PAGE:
September 26, 2012

Every Cloud has a Silver Lining

Every cloud has a silver lining.  When the real estate bubble burst in late 2007, the collapsing market caused an economic downturn not seen since the Great Depression.  Many banks were negatively impacted by the falling real estate market: some failed.  The banking crisis forced the FDIC to hire skilled loan review specialists, hired initially on a term basis, to handle the burgeoning loan review workload caused by the skyrocketing level of problem banks.  Most of the loan review specialists have significant prior banking experience.  The loan review skills that many loan review specialists bring to the FDIC are very good and they certainly have been a great help to examiners that work along beside them in problem banks.  FDIC management and employees have been given a great opportunity to see how these specialists would fit into the FDIC permanently.

The FDIC did post some permanent mid-career examiners positions during the height of the crisis (2009-10) to bring experienced personnel into the FDIC to help with the increased workload entailed with examining problem banks.  Some loan review specialists were hired permanently as mid-career examiners or as permanent loan review specialists.  However, since the end of 2010, the mid-career program has been largely dormant, and permanent loan review specialist positions have not been offered since 2011.  Now, the FDICís primary hiring avenue has returned to the Pathways program.  Financial Institution Specialists (FIS) and interns are hired through this program.  While this program is generally successful, the new hires, while potentially capable, are generally inexperienced.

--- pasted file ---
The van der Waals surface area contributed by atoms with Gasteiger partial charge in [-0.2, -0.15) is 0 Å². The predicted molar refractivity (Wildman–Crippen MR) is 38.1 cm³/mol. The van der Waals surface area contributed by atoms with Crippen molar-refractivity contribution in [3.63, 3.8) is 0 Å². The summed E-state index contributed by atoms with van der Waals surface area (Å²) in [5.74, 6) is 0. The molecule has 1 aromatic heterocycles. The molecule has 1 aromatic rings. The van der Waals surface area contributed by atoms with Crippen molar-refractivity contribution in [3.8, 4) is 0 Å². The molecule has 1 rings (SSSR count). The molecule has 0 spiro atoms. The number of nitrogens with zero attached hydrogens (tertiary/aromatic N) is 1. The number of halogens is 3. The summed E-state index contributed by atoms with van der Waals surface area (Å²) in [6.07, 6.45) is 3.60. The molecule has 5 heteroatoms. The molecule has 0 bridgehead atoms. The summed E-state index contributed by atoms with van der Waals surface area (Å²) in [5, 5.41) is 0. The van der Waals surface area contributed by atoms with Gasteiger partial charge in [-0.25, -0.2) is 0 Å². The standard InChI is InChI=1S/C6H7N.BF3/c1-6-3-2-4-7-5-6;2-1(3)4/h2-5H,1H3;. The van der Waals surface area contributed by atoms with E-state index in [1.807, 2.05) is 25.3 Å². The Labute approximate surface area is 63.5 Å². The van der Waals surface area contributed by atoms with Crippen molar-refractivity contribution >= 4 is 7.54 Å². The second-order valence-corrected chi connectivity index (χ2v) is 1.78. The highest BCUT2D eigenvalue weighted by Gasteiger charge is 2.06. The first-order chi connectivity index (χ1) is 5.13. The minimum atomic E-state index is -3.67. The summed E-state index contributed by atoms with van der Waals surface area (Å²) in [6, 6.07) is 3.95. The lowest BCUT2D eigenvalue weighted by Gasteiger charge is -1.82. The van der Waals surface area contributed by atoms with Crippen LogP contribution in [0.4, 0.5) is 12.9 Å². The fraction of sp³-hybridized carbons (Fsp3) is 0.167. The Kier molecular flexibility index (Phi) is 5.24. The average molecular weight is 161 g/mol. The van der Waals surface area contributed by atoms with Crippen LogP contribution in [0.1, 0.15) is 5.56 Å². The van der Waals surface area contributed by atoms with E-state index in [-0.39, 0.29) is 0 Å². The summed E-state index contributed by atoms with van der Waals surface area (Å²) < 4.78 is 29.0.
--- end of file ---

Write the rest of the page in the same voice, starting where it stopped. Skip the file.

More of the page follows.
Downturns do not last forever.  Already, loan review specialists whose terms expire this year are being informed their terms will not be extended.  The time to offer loan review specialists permanent employment opportunities is short, as many of their terms expire in less than a year.  There are many potentially good examiners already working for the FDIC on a temporary basis.  They have already proven capable of handling one of the most critical areas of the examination process: loan review.  In 2013, the FDIC plans to hire approximately 100 permanent employees nationwide, largely, if not entirely through the Pathways program.  The FDIC should take advantage of the opportunity to hire proven talent.  The FDIC should take away some slots from the Pathway program and offer them to the best loan review specialists who have proven themselves more than worthy of permanent employment the last two to four years.

What can you do?